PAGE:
Slow and Low
Written by Rick Perez
Photographs by Daniel Perez
Emerging from the barrios of post-World War 2 Los Angeles, the lowrider car started as a custom car hobby of young Mexican Americans and transformed into a symbol of a thriving subculture within the Chicano community. Cruising the boulevards of Southern California, these cars represent a community full of color, art, beautiful women, and lots and lots of hydraulics.
Today, there are pockets of lowrider-centered communities all over the world, with Southern California still beating as its heart. Barrio Logan, a predominately Mexican American neighborhood, is the epicenter of the lowrider scene in San Diego. It is the gathering place for car owners and admirers alike.
One such admirer is photographer Daniel Perez, who has been documenting the cars that represent so much pride and beauty for many people. BoC got the opportunity to speak with Daniel, giving us his insight on Barrio Logan’s lowrider scene, why he photographs these cars, and the importance of his role as a photographer within the community.
How did you start shooting lowrider cars?
I started shooting lowriders after I met Dan Garcia, which I met about a year ago. I have always been interested in the car scene and after going to my first lowrider show I was hooked immediately.
What is the lowrider scene like in San Diego? Where is it mostly located?
You can find lowriders anywhwere in San Diego from Oceanside down to the Border in San Ysidro, but Chicano Park in Barrio Logan is the center for all things related to lowriders because of its rich Chicano culture. Due to our proximity to the Border and being in a tourist hotspot there is a diverse scene. You can find anything from a stock classic to a fully customized car equipped with hydraulics.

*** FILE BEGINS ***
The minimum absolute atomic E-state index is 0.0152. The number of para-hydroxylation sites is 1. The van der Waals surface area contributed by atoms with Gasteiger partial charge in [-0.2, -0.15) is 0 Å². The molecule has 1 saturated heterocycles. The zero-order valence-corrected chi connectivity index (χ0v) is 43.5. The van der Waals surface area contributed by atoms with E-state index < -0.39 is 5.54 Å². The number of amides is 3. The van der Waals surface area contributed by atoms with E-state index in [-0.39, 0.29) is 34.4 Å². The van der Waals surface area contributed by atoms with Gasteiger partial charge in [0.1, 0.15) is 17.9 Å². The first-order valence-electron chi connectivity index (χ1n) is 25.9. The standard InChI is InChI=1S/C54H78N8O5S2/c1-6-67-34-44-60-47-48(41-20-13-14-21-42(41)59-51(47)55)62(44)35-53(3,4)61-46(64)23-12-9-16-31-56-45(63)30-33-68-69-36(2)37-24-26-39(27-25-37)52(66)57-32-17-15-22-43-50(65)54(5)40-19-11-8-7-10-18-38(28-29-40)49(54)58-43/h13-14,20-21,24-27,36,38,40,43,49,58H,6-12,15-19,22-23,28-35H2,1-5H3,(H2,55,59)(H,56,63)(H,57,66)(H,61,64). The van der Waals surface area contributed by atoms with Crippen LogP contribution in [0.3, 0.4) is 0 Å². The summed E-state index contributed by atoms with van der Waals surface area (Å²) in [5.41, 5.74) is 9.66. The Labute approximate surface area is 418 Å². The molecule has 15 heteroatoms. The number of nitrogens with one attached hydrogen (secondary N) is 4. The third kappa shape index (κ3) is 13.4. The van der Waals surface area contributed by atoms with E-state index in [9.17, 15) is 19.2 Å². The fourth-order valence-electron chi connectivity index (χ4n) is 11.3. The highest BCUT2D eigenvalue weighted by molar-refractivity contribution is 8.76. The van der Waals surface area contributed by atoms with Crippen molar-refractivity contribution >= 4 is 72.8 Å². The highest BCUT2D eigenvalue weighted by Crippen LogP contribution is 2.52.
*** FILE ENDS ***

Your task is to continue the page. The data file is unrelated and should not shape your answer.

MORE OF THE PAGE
What do you like most about shooting lowriders?
What I enjoy the most about shooting the Lowrider scene is talking to the owners of the cars and learning the story behind the car. It takes a lot of money and dedication to build these cars from the ground up.
Why is your role as a photographer important within the lowrider community?
My role is to capture the moments future generations will see. I want people to look at those photos and remember what a good time that moment was.
Do you have a favorite image?
Yes, this one that I took during this years Chicano Park Day celebration.
Are there any photographers that you look up to?
Dan Garcia and Pablo Huerta have supported me and helped me share my work in the lowrider community. They are both talented photographers, and they capture the essence of what lowriding is.
Where do you see your work progress in the next five years? Do you want to go further in photography?
It’s hard to know what 5 years from now will be like but I want my work to represent what the Low Rider Community is and what it stands for. I do have a couple of different projects in mind at the moment but I am still not sure where life will take me, only time can tell.